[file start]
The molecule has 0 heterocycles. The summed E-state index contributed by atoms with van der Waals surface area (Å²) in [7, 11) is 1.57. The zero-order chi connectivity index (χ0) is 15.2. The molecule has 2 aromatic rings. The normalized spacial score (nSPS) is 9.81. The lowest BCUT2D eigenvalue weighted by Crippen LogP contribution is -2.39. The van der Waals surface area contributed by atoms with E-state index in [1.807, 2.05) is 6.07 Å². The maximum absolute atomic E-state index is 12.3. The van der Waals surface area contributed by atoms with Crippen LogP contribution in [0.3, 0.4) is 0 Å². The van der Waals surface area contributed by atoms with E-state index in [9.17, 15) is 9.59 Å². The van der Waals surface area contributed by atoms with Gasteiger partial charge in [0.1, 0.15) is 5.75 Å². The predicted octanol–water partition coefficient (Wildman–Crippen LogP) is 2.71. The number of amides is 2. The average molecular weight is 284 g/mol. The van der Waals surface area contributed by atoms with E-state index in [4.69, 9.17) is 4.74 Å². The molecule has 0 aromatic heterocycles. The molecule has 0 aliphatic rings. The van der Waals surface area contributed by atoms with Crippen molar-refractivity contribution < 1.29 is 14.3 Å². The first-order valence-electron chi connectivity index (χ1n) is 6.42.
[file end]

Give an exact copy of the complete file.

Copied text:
The molecule has 0 heterocycles. The summed E-state index contributed by atoms with van der Waals surface area (Å²) in [7, 11) is 1.57. The zero-order chi connectivity index (χ0) is 15.2. The molecule has 2 aromatic rings. The normalized spacial score (nSPS) is 9.81. The lowest BCUT2D eigenvalue weighted by Crippen LogP contribution is -2.39. The van der Waals surface area contributed by atoms with E-state index in [1.807, 2.05) is 6.07 Å². The maximum absolute atomic E-state index is 12.3. The van der Waals surface area contributed by atoms with Crippen LogP contribution in [0.3, 0.4) is 0 Å². The van der Waals surface area contributed by atoms with E-state index in [9.17, 15) is 9.59 Å². The van der Waals surface area contributed by atoms with Gasteiger partial charge in [0.1, 0.15) is 5.75 Å². The predicted octanol–water partition coefficient (Wildman–Crippen LogP) is 2.71. The number of amides is 2. The average molecular weight is 284 g/mol. The van der Waals surface area contributed by atoms with E-state index in [4.69, 9.17) is 4.74 Å². The molecule has 0 aromatic heterocycles. The molecule has 0 aliphatic rings. The van der Waals surface area contributed by atoms with Crippen molar-refractivity contribution < 1.29 is 14.3 Å². The first-order valence-electron chi connectivity index (χ1n) is 6.42.